Prompted by our experience with complications occurring with apnea testing (AT), we discuss complications reported in the literature. AT is an integral part of brain death assessment. Many complications of AT have been described, including hypoxemia, arterial hypotension, tension pneumothorax and cardiac arrest. We conclude that a commonly used technique in conducting AT can create auto-positive end expiratory pressure (PEEP) and contributes to many complications. The mechanism of occult auto-PEEP in AT is discussed. Intensive care unit patients may have a compensated and asymptomatic relative hypovolemia that can be decompensated by a small amount of auto-PEEP produced by air trapping during insufflating oxygen (O2) through a 7.0 endotracheal tube (ETT). It could then lead to decreased preload, decreased stroke volume, decreased cardiac output and thus, to hypotension and a compensatory tachycardia. The placement of the standard O2 tubing (6mm outside diameter [OD]) inside the 7.0 ETT (7mm inside diameter [ID]) greatly decreased the ETT lumen (73%). We changed our practice to instead use readily available small pressure tubing to insufflate O2 for AT to avoid excessive reduction in the ETT lumen. The change from standard O2 tubing (6mm OD) to pressure tubing (3mm OD) will greatly decrease the reduction in cross-sectional area of 7.0 ETT lumen from 73 to 18% and avoid potential complications of air trapping, auto-PEEP and barotrauma. We have successfully used this new simple technique with readily available equipment to eliminate auto-PEEP in AT while preserving oxygenation.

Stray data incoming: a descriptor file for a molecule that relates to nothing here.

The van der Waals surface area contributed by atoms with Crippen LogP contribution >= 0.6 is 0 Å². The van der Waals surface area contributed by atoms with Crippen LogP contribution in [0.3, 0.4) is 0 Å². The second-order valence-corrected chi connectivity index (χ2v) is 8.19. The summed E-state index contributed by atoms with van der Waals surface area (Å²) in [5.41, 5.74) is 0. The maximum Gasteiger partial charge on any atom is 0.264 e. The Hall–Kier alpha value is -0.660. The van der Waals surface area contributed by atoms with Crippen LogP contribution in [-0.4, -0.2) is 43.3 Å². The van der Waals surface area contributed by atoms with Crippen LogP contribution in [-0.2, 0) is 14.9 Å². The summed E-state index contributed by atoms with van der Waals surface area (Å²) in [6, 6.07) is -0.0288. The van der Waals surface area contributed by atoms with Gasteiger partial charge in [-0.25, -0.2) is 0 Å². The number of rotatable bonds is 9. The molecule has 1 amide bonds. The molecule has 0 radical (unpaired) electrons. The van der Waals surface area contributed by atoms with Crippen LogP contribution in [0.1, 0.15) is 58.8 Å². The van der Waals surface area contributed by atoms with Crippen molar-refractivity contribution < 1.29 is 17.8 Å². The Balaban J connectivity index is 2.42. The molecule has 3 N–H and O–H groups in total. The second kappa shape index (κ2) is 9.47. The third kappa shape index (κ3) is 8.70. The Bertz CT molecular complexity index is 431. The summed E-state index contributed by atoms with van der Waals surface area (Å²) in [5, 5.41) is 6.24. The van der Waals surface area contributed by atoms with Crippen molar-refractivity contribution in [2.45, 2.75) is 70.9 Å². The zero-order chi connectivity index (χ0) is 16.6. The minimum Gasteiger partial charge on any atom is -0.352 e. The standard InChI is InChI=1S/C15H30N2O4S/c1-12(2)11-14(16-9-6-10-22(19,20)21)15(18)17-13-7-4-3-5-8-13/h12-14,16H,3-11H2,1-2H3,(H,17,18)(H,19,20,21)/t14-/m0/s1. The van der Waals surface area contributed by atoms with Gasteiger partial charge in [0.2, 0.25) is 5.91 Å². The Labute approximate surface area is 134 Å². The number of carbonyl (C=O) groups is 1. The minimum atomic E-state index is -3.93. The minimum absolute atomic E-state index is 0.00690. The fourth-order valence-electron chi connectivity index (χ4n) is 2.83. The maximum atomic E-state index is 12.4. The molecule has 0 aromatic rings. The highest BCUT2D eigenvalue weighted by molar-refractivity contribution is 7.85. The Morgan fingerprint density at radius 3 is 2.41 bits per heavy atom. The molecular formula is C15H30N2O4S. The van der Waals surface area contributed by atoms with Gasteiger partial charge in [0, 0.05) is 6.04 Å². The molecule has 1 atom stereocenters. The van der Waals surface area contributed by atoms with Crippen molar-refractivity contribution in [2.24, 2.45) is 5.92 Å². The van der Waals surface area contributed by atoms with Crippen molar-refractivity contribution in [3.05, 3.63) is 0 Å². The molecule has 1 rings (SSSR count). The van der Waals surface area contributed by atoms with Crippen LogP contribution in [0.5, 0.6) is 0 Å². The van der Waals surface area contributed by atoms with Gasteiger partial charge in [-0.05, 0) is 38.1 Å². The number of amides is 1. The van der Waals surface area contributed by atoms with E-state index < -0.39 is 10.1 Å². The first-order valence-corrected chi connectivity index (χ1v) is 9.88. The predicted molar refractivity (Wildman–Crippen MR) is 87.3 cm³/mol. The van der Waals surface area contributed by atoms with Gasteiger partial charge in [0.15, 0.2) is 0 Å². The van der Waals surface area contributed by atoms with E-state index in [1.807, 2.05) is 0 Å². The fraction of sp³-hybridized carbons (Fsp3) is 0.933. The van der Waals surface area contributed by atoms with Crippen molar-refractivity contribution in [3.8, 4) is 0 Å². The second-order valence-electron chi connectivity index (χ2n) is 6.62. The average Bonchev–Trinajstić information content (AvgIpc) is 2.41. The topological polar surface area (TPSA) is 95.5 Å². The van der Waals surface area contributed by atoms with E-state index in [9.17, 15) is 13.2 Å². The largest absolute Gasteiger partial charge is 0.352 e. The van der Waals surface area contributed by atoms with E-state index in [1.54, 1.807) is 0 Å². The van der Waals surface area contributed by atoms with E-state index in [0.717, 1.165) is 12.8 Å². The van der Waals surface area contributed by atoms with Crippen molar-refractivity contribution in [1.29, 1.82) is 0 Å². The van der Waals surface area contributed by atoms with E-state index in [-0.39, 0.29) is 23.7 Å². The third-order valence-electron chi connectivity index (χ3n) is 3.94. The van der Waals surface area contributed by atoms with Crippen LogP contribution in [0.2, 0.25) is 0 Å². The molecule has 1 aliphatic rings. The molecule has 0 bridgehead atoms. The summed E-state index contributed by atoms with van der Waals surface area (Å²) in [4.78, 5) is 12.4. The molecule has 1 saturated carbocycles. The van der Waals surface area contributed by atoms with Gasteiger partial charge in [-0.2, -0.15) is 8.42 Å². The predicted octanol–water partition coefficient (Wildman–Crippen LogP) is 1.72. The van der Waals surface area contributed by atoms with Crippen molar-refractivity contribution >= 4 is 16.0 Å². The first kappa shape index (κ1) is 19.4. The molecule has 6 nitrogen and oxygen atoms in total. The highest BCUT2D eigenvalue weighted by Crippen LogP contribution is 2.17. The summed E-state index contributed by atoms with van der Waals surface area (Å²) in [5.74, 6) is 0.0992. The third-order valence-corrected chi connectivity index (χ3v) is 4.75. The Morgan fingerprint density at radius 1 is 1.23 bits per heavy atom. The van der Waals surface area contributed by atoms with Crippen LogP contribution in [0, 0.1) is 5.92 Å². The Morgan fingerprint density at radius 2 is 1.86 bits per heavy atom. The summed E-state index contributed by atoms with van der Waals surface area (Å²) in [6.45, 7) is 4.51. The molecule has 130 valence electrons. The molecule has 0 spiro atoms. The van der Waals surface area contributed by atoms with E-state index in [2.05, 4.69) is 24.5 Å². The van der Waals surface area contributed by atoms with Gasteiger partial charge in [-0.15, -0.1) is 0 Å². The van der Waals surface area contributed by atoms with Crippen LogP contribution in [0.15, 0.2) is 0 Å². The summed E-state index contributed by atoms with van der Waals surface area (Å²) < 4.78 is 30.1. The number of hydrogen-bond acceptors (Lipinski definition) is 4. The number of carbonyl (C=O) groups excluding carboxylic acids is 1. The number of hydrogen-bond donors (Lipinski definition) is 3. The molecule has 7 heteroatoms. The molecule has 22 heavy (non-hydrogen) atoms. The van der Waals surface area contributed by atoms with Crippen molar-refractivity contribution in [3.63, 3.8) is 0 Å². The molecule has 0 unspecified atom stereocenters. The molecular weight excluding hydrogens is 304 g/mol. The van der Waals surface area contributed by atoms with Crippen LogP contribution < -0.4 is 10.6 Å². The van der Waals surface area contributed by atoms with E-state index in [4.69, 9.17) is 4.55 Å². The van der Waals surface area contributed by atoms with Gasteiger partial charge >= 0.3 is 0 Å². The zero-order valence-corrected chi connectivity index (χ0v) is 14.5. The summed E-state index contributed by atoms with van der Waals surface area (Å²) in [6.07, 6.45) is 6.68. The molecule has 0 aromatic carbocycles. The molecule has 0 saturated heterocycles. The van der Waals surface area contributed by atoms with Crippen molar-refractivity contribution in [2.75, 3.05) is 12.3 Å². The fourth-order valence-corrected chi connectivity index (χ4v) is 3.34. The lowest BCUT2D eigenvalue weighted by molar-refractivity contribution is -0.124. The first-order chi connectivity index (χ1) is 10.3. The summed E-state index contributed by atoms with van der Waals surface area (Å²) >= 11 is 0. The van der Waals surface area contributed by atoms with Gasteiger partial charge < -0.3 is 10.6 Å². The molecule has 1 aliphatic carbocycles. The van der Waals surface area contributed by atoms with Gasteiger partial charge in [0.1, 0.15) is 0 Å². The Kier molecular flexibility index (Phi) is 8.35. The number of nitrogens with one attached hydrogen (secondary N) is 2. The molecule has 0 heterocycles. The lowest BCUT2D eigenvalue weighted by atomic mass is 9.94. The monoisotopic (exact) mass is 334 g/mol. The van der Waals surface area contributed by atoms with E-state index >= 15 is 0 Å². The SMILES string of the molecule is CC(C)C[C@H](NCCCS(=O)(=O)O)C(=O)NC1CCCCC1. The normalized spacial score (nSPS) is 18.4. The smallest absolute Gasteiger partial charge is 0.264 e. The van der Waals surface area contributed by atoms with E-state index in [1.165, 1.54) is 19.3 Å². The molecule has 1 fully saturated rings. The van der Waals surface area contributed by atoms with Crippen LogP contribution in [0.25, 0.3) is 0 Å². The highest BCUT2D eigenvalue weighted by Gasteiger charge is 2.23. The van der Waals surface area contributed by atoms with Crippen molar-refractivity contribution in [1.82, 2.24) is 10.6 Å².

New Search Next
- Pneumatic colon injury following high pressure blow gun dust cleaner spray to the perineum. [Journal Article]
- IJInt J Surg Case Rep 2015; 6C:218-21
- CONCLUSIONS: Air from pneumatic tools produces column of air at pressure of 3.5-8.8kg/cm(2) and pressure greater than the resting anal pressure of 0.109kg/cm(2) force air to enter the colon when the perineum is sprayed. Different degree of colon injury results when airflow is greater than 1.46L/m, and/or intraluminal pressure greater than 0.109kg/cm(2). In most children, initial anxiety to tell the truth result in difficulty to obtain good history.Spraying of the perianal with excessive pneumatic force of greater than the resting anal pressure and high air flow rate causes multiple site colon injury and tension pneumoperitoneum due to colon perforation. Parent should be caution in children playing with high pressure pneumatic tool, and the importance of history is emphases for early correct diagnosis.